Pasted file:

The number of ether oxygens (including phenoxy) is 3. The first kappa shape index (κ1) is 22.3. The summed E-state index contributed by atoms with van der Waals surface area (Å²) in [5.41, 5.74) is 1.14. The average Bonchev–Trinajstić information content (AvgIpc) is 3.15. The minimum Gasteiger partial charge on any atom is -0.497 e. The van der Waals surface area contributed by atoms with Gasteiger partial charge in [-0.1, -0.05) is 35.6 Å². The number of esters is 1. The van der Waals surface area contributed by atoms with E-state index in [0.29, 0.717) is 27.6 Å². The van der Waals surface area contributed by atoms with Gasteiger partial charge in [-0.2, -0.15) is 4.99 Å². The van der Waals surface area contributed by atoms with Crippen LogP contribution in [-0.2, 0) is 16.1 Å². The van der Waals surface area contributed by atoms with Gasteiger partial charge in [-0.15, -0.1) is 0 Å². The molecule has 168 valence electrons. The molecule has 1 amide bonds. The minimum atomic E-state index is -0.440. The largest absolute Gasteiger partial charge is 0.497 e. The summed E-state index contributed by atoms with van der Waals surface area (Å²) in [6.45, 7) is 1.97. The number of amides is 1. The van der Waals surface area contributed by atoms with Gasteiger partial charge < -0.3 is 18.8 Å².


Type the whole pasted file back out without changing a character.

The number of ether oxygens (including phenoxy) is 3. The first kappa shape index (κ1) is 22.3. The summed E-state index contributed by atoms with van der Waals surface area (Å²) in [5.41, 5.74) is 1.14. The average Bonchev–Trinajstić information content (AvgIpc) is 3.15. The minimum Gasteiger partial charge on any atom is -0.497 e. The van der Waals surface area contributed by atoms with Gasteiger partial charge in [-0.1, -0.05) is 35.6 Å². The number of esters is 1. The van der Waals surface area contributed by atoms with E-state index in [0.29, 0.717) is 27.6 Å². The van der Waals surface area contributed by atoms with Gasteiger partial charge in [-0.2, -0.15) is 4.99 Å². The van der Waals surface area contributed by atoms with Crippen LogP contribution in [-0.2, 0) is 16.1 Å². The van der Waals surface area contributed by atoms with Gasteiger partial charge in [-0.15, -0.1) is 0 Å². The molecule has 168 valence electrons. The molecule has 1 amide bonds. The minimum atomic E-state index is -0.440. The largest absolute Gasteiger partial charge is 0.497 e. The summed E-state index contributed by atoms with van der Waals surface area (Å²) in [6.45, 7) is 1.97. The number of amides is 1. The van der Waals surface area contributed by atoms with Gasteiger partial charge < -0.3 is 18.8 Å².